Without a doubt (seriously, there is no doubt. None whatsoever. This scrawny baseball fan will fight you over it), the highlight of VanMeter’s 2021 season came on the last day. (Or if you are one of those strange fans who care about a single draft position, his lowest moment). In five at-bats, he got two hits, but it is the final for which he will be remembered (and hated?). In the bottom of the ninth, Josh connected for his sixth home run of the season, breaking a tie game and giving the team a genuinely happy moment.
For me, it was reminiscent of Chris Owings’ walk off hit on April 2, 2017 (against Mark Melancon of all people): an overlooked player from whom few expected value in a situation no one expected anything other than failure for the team as whole. Obviously, Owings’ set the team up for an unexpected Wild Card appearance and VanMeter’s simply has the distinction of netting the franchise the 2nd overall draft pick rather than first. But as we learned from Jim on October 3, 2021, picking first or second is kind of a wash anyway
And even that pick is dependent upon the CBA negotiations not interfering with the 2022 draft order.
Looking to 2022 for Josh VanMeter, we can probably expect him to make the opening day roster again. Firstly, he has no options remaining. Secondly, he has proven AAA is no match for him. Thirdly (and most important to ownership), he is still cheap! Unfortunately for Josh, his primary position is second base, and that’s a spot likely to be manned by Ketel Marte for the majority of the season. While he’ll likely be the primary guy on Marte’s off days, those will be relatively few and far between, meaning he needs to find a new home to remain useful.
Theoretically the elusive NL DH could be used, but there are better (or at least higher ceiling) hitters for that spot. He could move to the outfield, but he has little to no experience there, and I doubt 4 innings of emergency work really qualify him to man a corner regularly. Plus, by mid season at the latest, I’d expect every extra outfield inning is mostly being given to younger guys like Alek Thomas, Dom Canzone and McCarthy/Fairchild. That leaves… third base.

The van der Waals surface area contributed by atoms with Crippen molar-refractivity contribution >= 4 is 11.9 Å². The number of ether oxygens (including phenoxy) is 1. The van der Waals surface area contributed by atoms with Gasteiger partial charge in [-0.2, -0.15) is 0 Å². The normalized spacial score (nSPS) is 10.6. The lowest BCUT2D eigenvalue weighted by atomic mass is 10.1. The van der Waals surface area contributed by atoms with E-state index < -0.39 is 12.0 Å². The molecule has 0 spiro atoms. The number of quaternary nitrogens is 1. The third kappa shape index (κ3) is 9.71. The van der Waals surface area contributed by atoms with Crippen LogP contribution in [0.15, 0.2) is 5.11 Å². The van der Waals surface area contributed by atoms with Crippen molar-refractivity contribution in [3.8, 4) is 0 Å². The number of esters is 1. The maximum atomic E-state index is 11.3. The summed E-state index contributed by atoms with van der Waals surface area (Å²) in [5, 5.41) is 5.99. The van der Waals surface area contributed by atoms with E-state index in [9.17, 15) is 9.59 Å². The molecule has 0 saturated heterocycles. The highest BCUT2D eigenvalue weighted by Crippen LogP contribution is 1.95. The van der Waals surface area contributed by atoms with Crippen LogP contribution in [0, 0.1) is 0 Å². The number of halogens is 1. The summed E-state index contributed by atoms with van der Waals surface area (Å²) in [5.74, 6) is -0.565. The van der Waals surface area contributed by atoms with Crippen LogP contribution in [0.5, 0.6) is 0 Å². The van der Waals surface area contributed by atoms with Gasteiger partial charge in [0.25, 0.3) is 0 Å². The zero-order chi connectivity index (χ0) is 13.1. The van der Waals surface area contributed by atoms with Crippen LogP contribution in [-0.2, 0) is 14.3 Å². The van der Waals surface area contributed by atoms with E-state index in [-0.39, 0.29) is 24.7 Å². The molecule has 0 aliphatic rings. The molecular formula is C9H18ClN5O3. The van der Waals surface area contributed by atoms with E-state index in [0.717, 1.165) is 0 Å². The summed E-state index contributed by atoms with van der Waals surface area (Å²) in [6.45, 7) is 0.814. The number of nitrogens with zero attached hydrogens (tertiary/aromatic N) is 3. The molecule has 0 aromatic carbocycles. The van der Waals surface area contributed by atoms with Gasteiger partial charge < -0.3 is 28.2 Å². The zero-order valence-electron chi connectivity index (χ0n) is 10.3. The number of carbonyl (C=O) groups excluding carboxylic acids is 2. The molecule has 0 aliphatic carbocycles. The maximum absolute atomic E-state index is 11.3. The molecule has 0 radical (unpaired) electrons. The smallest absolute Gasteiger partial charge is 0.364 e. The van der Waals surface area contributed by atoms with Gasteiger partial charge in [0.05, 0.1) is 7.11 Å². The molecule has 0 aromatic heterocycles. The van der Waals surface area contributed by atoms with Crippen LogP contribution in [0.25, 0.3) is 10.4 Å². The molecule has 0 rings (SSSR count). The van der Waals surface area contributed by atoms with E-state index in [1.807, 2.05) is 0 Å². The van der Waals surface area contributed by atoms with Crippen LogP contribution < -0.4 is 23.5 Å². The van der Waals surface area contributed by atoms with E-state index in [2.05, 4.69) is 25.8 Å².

I’m about to eat my words from December 4, 2021 when I reviewed Drew Ellis and said he was the only viable third baseman on the team. I even joked in the comments about spoiling my VanMeter review regarding third as an option.
I still don’t think VanMeter is a third baseman. But knowing this team, and the value they place on young (read cheap) guys who “can” play multiple positions, it’s going to happen barring that Kyle Seager signing I’m still pulling for.
All that said, I would be a little surprised if VanMeter is still in the conversation for any position in 2023 unless he drastically improves or Marte is actually traded. But even with a trade possible (or likely twelve months from now), I’d have to lean into the idea that Ahmed could man second with Perdomo at short, or even Ryan Bliss (assuming a quick rise through the minors and/or a change to service time rules).
Despite only having approximately a single full season’s worth of at-bats at the MLB level, they are over the course of 3 seasons. He is either going to be a late bloomer, or a Quad-A kinda guy. But hey, at least he got to live every little ballplayer’s dream and hit a walk-off home-run in the bottom of the ninth! What a different type of experience to take into 2022 than he had a year ago!